I posted this message a few weeks ago in response to a friend’s FB post concerning this video series on YouTube:
In light of the recent mass shooting in San Bernadino, I figured I ought to post my thoughts in blog form.
I’ve been thinking about this a lot lately.
I think it ultimately boils down to the fact that we as a society have lost any sense of value for human life – life and nature in general, really. We’ve let man-made concepts like race, religion, politics, government, gender and sexuality (to name a few) consume us.
It’s hard for people to think in terms of a unified, global identity (humankind). We constantly look for ways to place ourselves into little boxes (compartments and categories) for reassurance and purpose. There’s a sense of comfort in thinking that way instead of looking at the bigger picture.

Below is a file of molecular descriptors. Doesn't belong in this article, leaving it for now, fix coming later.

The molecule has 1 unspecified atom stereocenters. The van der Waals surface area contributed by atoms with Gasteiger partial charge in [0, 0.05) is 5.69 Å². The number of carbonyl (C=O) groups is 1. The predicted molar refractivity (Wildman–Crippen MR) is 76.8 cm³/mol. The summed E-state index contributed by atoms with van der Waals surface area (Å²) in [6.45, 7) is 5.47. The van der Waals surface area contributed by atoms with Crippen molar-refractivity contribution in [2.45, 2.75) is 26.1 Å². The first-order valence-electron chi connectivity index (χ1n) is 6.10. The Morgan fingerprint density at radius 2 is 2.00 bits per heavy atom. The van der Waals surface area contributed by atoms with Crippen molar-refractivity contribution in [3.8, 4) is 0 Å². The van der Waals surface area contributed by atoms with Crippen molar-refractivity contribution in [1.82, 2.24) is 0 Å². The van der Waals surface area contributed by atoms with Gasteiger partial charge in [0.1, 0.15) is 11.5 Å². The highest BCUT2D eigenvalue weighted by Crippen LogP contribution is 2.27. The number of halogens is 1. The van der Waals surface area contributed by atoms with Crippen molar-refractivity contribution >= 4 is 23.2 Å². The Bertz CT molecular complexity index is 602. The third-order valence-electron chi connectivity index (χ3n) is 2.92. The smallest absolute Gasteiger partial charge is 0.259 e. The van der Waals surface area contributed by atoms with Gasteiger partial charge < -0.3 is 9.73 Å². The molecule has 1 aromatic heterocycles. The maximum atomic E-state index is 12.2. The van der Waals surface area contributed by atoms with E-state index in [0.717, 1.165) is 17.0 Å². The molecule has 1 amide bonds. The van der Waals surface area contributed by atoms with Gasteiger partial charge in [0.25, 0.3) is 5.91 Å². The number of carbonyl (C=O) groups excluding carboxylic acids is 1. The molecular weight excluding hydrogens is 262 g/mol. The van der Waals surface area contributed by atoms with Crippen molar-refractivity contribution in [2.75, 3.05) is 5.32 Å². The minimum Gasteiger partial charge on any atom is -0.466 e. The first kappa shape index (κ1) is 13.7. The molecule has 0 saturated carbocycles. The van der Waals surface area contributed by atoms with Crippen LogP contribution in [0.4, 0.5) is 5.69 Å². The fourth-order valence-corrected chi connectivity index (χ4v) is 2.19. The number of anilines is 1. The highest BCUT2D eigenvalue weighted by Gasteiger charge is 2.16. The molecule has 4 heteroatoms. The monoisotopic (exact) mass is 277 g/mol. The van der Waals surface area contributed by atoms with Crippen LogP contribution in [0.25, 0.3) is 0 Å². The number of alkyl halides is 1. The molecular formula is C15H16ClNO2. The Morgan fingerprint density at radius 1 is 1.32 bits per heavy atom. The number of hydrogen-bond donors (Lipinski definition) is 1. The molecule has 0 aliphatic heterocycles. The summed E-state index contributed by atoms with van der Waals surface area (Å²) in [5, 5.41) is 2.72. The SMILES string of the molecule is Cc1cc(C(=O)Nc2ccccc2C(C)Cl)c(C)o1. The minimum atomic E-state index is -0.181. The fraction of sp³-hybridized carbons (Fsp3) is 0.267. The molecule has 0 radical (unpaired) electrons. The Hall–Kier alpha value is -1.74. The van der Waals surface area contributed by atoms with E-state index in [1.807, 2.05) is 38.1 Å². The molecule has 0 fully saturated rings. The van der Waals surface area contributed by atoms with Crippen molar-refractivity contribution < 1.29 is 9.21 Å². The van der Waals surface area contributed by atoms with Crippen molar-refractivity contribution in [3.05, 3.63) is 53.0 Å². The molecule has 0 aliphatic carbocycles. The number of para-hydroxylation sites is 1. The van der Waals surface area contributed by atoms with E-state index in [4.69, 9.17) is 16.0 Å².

We’ve become desensitized when we hear about loss of human life, whether it is a tragedy in another country or in our own back yard. We don’t feel torn to pieces when these events occur unless it is really close to home.
Now certainly it’s unfair of me to speak so generally about people at large. Surely there are people who do get really torn up and emotional when they hear news of any loss of life, but I would venture a guess that most people’s reaction is “Whew, glad it wasn’t me or my friends/family or anyone I know”.
Unfortunately all I have to offer is my personal observation on the matter and I don’t have an immediate solution/suggestion to address the root cause.
Maybe we are beyond help. The larger a population is, the harder it is to unify said population toward a common cause/sentiment. Exactly how do we get everyone on the planet to value life and nature despite the differences we have in culture, traditions, religion, etc? Does the answer lie in breaking down those man-made, divisive constructs mentioned earlier which are seemingly tearing us apart as people?
I wish I knew how to solve the root question/problem, but something tells me this is an effort that we have to take on as a unified collective.